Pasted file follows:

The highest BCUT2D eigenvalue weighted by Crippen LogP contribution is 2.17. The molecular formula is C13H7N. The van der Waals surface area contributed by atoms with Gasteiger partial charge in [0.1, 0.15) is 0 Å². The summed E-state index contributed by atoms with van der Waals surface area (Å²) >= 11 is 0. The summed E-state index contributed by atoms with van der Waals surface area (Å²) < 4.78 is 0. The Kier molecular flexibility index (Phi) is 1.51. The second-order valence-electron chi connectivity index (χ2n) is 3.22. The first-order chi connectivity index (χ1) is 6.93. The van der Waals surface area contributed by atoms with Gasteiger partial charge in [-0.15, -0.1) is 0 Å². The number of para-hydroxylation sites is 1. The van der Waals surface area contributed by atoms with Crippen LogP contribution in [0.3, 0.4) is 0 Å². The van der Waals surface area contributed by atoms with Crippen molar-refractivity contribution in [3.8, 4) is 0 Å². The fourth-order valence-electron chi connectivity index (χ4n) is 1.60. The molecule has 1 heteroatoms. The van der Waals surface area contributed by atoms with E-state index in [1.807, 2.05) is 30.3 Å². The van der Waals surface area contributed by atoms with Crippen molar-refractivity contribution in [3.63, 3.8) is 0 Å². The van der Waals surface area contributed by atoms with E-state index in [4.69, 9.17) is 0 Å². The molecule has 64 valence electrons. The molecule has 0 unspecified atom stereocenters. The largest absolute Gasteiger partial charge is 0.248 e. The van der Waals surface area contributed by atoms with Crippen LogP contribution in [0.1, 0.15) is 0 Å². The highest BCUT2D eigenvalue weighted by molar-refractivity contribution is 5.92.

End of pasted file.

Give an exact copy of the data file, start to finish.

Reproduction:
The highest BCUT2D eigenvalue weighted by Crippen LogP contribution is 2.17. The molecular formula is C13H7N. The van der Waals surface area contributed by atoms with Gasteiger partial charge in [0.1, 0.15) is 0 Å². The summed E-state index contributed by atoms with van der Waals surface area (Å²) >= 11 is 0. The summed E-state index contributed by atoms with van der Waals surface area (Å²) < 4.78 is 0. The Kier molecular flexibility index (Phi) is 1.51. The second-order valence-electron chi connectivity index (χ2n) is 3.22. The first-order chi connectivity index (χ1) is 6.93. The van der Waals surface area contributed by atoms with Gasteiger partial charge in [-0.15, -0.1) is 0 Å². The number of para-hydroxylation sites is 1. The van der Waals surface area contributed by atoms with Crippen LogP contribution in [0.3, 0.4) is 0 Å². The van der Waals surface area contributed by atoms with Crippen molar-refractivity contribution in [3.8, 4) is 0 Å². The fourth-order valence-electron chi connectivity index (χ4n) is 1.60. The molecule has 1 heteroatoms. The van der Waals surface area contributed by atoms with E-state index in [1.807, 2.05) is 30.3 Å². The van der Waals surface area contributed by atoms with Crippen molar-refractivity contribution in [3.63, 3.8) is 0 Å². The van der Waals surface area contributed by atoms with E-state index in [4.69, 9.17) is 0 Å². The molecule has 64 valence electrons. The molecule has 0 unspecified atom stereocenters. The largest absolute Gasteiger partial charge is 0.248 e. The van der Waals surface area contributed by atoms with Crippen LogP contribution in [0.1, 0.15) is 0 Å². The highest BCUT2D eigenvalue weighted by molar-refractivity contribution is 5.92.